PubMed | Nephrology Dialysis
Type: Journal Article | Journal: American journal of kidney diseases : the official journal of the National Kidney Foundation | Year: 2011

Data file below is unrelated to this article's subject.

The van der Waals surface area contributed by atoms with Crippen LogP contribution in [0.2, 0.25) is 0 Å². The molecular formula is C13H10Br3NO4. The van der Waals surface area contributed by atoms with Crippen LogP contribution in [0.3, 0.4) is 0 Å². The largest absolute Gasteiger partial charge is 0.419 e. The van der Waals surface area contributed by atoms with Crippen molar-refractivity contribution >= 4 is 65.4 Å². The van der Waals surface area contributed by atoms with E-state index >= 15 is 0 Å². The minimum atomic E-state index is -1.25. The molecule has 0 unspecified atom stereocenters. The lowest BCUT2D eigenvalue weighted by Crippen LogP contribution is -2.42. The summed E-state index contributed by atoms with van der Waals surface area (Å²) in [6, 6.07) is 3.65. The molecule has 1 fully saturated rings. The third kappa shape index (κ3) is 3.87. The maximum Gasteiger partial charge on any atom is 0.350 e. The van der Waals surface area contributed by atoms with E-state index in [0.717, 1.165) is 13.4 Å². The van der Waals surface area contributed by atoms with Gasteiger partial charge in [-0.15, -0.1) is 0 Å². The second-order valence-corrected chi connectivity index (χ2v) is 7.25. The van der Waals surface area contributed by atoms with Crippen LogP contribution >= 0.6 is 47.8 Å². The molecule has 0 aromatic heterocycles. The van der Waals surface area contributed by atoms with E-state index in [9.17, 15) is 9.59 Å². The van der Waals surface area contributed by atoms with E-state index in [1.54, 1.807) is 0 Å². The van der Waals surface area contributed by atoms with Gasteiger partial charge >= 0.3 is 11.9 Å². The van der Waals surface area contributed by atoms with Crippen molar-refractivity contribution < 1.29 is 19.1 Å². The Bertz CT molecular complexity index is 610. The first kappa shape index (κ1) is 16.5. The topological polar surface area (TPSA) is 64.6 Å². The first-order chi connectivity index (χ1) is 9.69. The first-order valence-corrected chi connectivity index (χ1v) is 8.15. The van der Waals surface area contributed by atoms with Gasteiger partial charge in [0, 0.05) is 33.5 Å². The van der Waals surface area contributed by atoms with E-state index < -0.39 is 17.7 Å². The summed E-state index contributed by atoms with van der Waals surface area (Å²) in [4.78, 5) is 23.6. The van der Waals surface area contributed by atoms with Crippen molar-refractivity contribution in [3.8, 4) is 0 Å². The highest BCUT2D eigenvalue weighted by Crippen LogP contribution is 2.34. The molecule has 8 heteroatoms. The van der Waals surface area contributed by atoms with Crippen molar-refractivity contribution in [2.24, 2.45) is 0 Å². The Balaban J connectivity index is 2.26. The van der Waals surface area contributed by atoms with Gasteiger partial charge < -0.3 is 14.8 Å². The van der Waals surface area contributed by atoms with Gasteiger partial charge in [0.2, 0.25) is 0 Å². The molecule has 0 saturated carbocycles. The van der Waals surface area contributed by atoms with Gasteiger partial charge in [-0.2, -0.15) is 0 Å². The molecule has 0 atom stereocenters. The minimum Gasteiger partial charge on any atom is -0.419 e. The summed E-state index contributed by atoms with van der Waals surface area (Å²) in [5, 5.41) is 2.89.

Vitamin D (25 hydroxyvitamin D [25(OH)D]) deficiency is common in patients with chronic kidney disease (CKD). Neither the relation of this deficiency to the decrease in glomerular filtration rate (GFR) nor the effects on CKD mineral and bone disorders (MBD) are clearly established.Cross-sectional analysis of baseline data from a prospective cohort, the NephroTest Study.1,026 adult patients with all-stage CKD not on dialysis therapy or receiving vitamin D supplementation.For part 1, measured GFR (mGFR) using (51)Cr-EDTA renal clearance; for part 2, 25(OH)D deficiency at <15 ng/mL.For part 1, 25(OH)D deficiency and several circulating MBD markers; for part 2, circulating MBD markers.For part 1, the prevalence of 25(OH)D deficiency was associated inversely with mGFR, ranging from 28%-51% for mGFR 60-<15 mL/min/1.73 m(2). It was higher in patients of African origin; those with obesity, diabetes, hypertension, macroalbuminuria, and hypoalbuminemia; and during winter. After adjusting for these factors, ORs for 25(OH)D deficiency increased from 1.4 (95% CI, 0.9-2.3) to 1.4 (95% CI, 0.9-2.1), 1.7 (95% CI, 1.1-2.7), and 1.9 (95% CI, 1.1-3.6) as mGFR decreased from 45-59 to 30-44, 15-29, and <15 (reference, 60) mL/min/1.73 m(2) (P for trend = 0.02). For part 2, 25(OH)D deficiency was associated with higher age-, sex-, and mGFR-adjusted ORs of ionized calcium level <1.10 mmol/L (2.6; 95% CI, 1.2-5.9), 1,25 dihydroxyvitamin D concentration <16.7 pg/mL (1.8; 95% CI, 1.3-2.4), hyperparathyroidism (1.8; 95% CI, 1.3-2.4), and serum C-terminal cross-linked collagen type I telopeptides concentration >1,000 pg/mL (1.6; 95% CI, 1.0-2.6). It was not associated with hyperphosphatemia (phosphate >1.38 mmol/L).Cross-sectional analysis of the data prevents causal inferences.25(OH)D deficiency is related independently to impaired mGFR. Both mGFR decrease and 25(OH)D deficiency are associated with abnormal levels of circulating MBD biomarkers.